Once again, educational reform efforts designed to improve the quality of Maine’s public schools are receiving attention in the state media. Only this time, more than in any other past reform efforts to “fix our public schools,” public school teachers are being targeted as the main culprits, and students’ test scores are being widely promoted as essential to demonstrate teacher and school accountability.
The term value-added assessment has become the mantra echoed by many of the current education reformers, many of whom are philanthropists, CEOs of large corporations and hedge fund managers — not educators.
Value-added assessment, the use of students’ scores on standardized achievement tests to evaluate the effectiveness of their teachers, is being widely promoted and increasingly implemented as the primary measure for evaluating public school teachers. In many cases, student achievement test scores have been used as the major marker to adjust the pay levels of teachers (merit pay), to embarrass them publicly by posting their names tied to student achievement test results and, in some cases, to fire them, presumably for being incompetent. Currently in Maine this has surfaced as a major concern for public school teachers and their respective unions.
Based upon the consensus of reputable research regarding this topic, I suggest that there are several things that are terribly wrong and dangerous with the practice of attempting to judge the effectiveness of a teacher based primarily upon how his or her students perform on standardized achievement tests.
First, serious questions have been raised relative to the flaws and inconsistencies that exist within the very standardized tests themselves that are being used — especially in terms of their use for a purpose that was never intended, in this case — to evaluate teacher performance.
Second, no strong evidence exists to support the claim that measuring teachers’ effectiveness primarily by student scores on standardized achievement scores will lead to improved student achievement. No evidence exists that teachers who are terminated as a result of this process either are the weakest teachers, or that the terminated teachers would be replaced by more effective teachers.
Further, there is little or no evidence to support the claim that teachers will be more motivated to improve student learning if they are monetarily rewarded for student test score gains.
Third, most studies have shown that differences between teachers account for only about one-third of the variation in student achievement. Outside-of-school factors account for the largest variation (income level of parents, attendance, peer associations, mental health and substance abuse problems, for example).
I am not trying to “let teachers and schools off the hook” by blaming external factors alone for the reasons why many of our students are not performing well in school. Of course, high-quality teachers are extremely important, but to deny the horrible realities that face many children in Maine and the negative impact these realities are having upon their ability to learn is both naive and disingenuous. The playing field is not level for all students.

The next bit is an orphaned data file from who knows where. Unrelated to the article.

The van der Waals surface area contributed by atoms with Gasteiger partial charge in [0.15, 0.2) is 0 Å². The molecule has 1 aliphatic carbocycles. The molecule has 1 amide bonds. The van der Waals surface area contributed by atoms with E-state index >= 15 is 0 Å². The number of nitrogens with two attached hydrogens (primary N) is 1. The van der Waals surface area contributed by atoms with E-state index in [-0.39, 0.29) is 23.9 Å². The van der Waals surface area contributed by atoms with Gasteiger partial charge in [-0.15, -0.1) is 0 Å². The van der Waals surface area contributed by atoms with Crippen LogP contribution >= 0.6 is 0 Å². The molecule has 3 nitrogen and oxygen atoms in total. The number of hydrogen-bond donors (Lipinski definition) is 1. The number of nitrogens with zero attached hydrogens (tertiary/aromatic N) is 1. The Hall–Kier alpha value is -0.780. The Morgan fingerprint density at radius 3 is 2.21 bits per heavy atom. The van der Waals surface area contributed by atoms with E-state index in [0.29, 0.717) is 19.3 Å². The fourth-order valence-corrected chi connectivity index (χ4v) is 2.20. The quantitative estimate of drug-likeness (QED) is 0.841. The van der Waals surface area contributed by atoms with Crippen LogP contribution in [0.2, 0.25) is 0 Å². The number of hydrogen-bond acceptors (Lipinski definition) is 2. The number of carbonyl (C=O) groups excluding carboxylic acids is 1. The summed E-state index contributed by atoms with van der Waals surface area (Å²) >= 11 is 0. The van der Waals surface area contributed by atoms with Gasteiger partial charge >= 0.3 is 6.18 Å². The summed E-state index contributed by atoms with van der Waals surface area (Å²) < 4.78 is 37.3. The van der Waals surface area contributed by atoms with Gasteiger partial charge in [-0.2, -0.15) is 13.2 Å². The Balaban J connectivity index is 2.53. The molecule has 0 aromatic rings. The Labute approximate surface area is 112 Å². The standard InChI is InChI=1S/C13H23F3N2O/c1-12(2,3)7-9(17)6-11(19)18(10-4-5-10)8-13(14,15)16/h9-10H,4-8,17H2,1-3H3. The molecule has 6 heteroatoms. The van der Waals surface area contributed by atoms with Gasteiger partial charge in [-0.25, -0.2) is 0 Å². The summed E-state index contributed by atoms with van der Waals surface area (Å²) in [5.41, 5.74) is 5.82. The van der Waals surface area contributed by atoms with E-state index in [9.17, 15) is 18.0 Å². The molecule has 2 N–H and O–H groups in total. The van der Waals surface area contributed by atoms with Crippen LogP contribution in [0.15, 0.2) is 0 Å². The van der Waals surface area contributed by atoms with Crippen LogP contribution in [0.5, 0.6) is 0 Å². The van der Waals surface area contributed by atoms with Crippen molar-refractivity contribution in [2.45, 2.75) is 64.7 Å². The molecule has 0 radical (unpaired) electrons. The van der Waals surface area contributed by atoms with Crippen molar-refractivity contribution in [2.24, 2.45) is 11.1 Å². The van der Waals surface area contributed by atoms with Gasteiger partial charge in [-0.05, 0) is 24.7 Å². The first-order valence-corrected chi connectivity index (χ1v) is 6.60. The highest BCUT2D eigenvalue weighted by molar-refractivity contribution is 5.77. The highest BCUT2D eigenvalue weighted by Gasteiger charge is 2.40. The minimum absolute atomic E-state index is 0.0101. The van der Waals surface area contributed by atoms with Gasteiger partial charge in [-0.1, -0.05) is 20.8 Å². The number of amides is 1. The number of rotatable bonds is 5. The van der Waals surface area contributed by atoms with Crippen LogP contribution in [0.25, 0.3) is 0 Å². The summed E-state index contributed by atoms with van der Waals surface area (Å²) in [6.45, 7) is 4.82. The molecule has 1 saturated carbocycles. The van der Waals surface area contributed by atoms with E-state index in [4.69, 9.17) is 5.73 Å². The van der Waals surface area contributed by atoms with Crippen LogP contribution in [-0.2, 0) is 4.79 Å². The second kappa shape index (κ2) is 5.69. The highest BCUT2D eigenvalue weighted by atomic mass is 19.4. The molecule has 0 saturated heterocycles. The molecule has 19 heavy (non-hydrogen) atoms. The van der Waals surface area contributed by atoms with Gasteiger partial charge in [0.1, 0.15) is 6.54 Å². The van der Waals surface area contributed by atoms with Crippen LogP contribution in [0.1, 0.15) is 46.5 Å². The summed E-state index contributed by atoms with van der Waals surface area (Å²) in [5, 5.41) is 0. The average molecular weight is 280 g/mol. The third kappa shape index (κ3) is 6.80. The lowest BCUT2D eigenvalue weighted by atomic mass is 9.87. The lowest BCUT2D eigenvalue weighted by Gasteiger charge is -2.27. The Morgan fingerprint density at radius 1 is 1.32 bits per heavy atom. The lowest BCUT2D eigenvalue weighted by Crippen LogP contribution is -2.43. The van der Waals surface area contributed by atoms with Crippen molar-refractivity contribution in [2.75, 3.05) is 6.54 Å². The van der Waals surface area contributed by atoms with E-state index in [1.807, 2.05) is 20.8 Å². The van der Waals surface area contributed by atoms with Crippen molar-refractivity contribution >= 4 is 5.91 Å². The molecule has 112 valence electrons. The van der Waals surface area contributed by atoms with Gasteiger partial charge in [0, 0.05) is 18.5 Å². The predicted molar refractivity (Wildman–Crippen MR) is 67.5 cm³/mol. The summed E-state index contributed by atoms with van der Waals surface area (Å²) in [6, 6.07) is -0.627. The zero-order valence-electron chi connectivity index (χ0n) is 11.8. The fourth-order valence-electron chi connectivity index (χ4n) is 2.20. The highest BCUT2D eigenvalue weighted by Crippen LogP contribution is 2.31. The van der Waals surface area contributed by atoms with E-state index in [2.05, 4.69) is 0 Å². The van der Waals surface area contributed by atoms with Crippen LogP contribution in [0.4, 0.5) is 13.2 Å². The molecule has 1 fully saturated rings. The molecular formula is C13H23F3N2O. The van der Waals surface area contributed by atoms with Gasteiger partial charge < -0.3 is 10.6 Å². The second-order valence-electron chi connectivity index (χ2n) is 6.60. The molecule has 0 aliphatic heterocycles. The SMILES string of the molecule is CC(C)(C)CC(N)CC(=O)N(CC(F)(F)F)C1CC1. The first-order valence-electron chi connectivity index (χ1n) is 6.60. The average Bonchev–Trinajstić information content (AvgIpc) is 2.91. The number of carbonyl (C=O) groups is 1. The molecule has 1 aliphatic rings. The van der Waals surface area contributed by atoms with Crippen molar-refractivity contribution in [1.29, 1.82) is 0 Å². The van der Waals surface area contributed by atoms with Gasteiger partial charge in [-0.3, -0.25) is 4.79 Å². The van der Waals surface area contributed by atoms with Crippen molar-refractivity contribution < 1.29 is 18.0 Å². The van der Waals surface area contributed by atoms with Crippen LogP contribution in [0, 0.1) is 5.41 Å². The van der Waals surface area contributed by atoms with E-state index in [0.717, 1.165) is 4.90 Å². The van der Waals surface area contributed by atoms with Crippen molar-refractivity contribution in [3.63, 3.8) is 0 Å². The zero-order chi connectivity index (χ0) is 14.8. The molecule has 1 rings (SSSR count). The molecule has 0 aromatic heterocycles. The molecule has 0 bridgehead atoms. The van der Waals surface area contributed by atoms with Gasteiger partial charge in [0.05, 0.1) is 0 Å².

What has become especially disturbing in much of the current education reform rhetoric are the words “no excuses,” frequently used by U.S. Secretary of Education Arne Duncan, to convey the point that a student’s socioeconomic status should never be used as an excuse for poor academic performance. In an effort to bolster his warning, Duncan and others are quick to cite examples of the academic successes of some of our nation’s poorest students once they left their former “failing public schools” and enrolled in largely privately funded charter schools.
Promise Academy, the Harlem Children’s Zone charter school featured in the widely acclaimed film documentary “Waiting for Superman,” represents one such example of this rhetoric. In this film, public school teachers and teacher unions are singled out as the real villains. Yet, what is usually not mentioned in discussions about this film is that children who attended this school, which was about two-thirds privately funded, benefited from a wide array of support services, including free medical care and free mental health counseling.
Interestingly, the Maine Legislature soon will be debating LD 1438, “An Act To Permit Public Charter Schools in Maine.”
The reality is that most teachers in Maine’s public schools are struggling to deal with students who are experiencing similar levels of poverty and adverse circumstances as those in the Harlem school — but without the substantial financial and program supports that exist in the Promise Academy and others like it. Arguably, child poverty is the most persistent and insidious problem facing America in 2011 — and to simply utter “no excuses” is indefensible and unconscionable.
Please, let us stop the teacher bashing and the student testing mania that presently is becoming pervasive throughout Maine. Rather, let us become actively engaged in more productive conversations relative to how we can really support our public schools, our teachers, and most of all, our children.
William E. Davis is a professor emeritus of education at the University of Maine. He is the former director of the university’s Institute for the Study of Students At Risk. He can be reached at firstname.lastname@example.org.